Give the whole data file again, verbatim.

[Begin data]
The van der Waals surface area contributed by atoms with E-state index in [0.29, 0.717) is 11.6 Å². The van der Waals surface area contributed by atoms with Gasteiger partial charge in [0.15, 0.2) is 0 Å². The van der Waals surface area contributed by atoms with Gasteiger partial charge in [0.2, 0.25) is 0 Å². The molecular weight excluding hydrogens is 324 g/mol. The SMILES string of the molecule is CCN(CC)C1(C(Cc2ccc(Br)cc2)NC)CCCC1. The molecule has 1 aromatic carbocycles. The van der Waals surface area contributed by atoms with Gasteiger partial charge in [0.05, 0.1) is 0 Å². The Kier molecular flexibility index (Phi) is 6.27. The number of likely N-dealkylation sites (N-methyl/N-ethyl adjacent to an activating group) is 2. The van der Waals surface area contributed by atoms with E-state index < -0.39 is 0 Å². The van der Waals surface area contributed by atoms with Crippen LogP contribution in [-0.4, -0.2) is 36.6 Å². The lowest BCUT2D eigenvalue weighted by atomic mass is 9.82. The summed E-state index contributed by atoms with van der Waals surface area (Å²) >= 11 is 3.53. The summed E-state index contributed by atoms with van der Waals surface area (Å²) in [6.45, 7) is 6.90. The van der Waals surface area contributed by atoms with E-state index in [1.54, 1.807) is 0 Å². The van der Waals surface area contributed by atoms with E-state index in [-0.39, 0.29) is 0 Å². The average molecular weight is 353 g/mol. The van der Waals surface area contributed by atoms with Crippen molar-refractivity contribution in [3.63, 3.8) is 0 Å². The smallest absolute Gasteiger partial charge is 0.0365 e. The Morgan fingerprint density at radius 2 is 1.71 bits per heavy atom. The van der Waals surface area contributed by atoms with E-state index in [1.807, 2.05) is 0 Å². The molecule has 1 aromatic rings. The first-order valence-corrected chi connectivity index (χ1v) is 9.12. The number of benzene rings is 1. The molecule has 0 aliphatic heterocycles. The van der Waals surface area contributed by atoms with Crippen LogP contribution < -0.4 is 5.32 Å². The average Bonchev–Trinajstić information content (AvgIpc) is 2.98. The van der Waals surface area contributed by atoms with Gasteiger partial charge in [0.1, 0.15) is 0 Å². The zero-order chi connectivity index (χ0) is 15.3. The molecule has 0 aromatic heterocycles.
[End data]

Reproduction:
The van der Waals surface area contributed by atoms with E-state index in [0.29, 0.717) is 11.6 Å². The van der Waals surface area contributed by atoms with Gasteiger partial charge in [0.15, 0.2) is 0 Å². The van der Waals surface area contributed by atoms with Gasteiger partial charge in [0.2, 0.25) is 0 Å². The molecular weight excluding hydrogens is 324 g/mol. The SMILES string of the molecule is CCN(CC)C1(C(Cc2ccc(Br)cc2)NC)CCCC1. The molecule has 1 aromatic carbocycles. The van der Waals surface area contributed by atoms with Gasteiger partial charge in [0.05, 0.1) is 0 Å². The Kier molecular flexibility index (Phi) is 6.27. The number of likely N-dealkylation sites (N-methyl/N-ethyl adjacent to an activating group) is 2. The van der Waals surface area contributed by atoms with E-state index < -0.39 is 0 Å². The van der Waals surface area contributed by atoms with Crippen LogP contribution in [-0.4, -0.2) is 36.6 Å². The lowest BCUT2D eigenvalue weighted by atomic mass is 9.82. The summed E-state index contributed by atoms with van der Waals surface area (Å²) >= 11 is 3.53. The summed E-state index contributed by atoms with van der Waals surface area (Å²) in [6.45, 7) is 6.90. The van der Waals surface area contributed by atoms with E-state index in [1.54, 1.807) is 0 Å². The van der Waals surface area contributed by atoms with E-state index in [-0.39, 0.29) is 0 Å². The average molecular weight is 353 g/mol. The van der Waals surface area contributed by atoms with Crippen molar-refractivity contribution in [3.63, 3.8) is 0 Å². The smallest absolute Gasteiger partial charge is 0.0365 e. The Morgan fingerprint density at radius 2 is 1.71 bits per heavy atom. The van der Waals surface area contributed by atoms with E-state index in [1.807, 2.05) is 0 Å². The molecule has 1 aromatic rings. The first-order valence-corrected chi connectivity index (χ1v) is 9.12. The number of benzene rings is 1. The molecule has 0 aliphatic heterocycles. The van der Waals surface area contributed by atoms with Crippen LogP contribution < -0.4 is 5.32 Å². The average Bonchev–Trinajstić information content (AvgIpc) is 2.98. The van der Waals surface area contributed by atoms with Gasteiger partial charge in [0.1, 0.15) is 0 Å². The zero-order chi connectivity index (χ0) is 15.3. The molecule has 0 aromatic heterocycles.